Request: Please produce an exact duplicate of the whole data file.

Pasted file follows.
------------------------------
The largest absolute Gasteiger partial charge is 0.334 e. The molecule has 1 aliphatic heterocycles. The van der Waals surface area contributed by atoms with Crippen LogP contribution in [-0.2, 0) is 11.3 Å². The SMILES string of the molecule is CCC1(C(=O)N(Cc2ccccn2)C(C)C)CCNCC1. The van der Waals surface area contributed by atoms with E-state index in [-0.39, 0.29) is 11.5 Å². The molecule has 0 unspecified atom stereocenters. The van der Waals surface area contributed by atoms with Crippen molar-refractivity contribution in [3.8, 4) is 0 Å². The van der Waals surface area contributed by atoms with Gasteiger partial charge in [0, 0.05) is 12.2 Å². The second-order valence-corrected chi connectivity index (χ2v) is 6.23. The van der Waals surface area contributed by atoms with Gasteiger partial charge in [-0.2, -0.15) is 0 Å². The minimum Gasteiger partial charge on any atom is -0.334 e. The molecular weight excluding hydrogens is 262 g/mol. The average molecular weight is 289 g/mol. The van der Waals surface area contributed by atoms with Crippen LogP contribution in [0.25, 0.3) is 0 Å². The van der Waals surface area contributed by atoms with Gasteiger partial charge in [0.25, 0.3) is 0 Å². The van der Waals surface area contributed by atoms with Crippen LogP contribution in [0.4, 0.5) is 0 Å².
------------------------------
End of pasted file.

The largest absolute Gasteiger partial charge is 0.334 e. The molecule has 1 aliphatic heterocycles. The van der Waals surface area contributed by atoms with Crippen LogP contribution in [-0.2, 0) is 11.3 Å². The SMILES string of the molecule is CCC1(C(=O)N(Cc2ccccn2)C(C)C)CCNCC1. The van der Waals surface area contributed by atoms with E-state index in [-0.39, 0.29) is 11.5 Å². The molecule has 0 unspecified atom stereocenters. The van der Waals surface area contributed by atoms with Crippen molar-refractivity contribution in [3.8, 4) is 0 Å². The van der Waals surface area contributed by atoms with Gasteiger partial charge in [0, 0.05) is 12.2 Å². The second-order valence-corrected chi connectivity index (χ2v) is 6.23. The van der Waals surface area contributed by atoms with Gasteiger partial charge in [-0.2, -0.15) is 0 Å². The minimum Gasteiger partial charge on any atom is -0.334 e. The molecular weight excluding hydrogens is 262 g/mol. The average molecular weight is 289 g/mol. The van der Waals surface area contributed by atoms with Crippen LogP contribution in [0.25, 0.3) is 0 Å². The van der Waals surface area contributed by atoms with Gasteiger partial charge in [0.25, 0.3) is 0 Å². The van der Waals surface area contributed by atoms with Crippen LogP contribution in [0.4, 0.5) is 0 Å².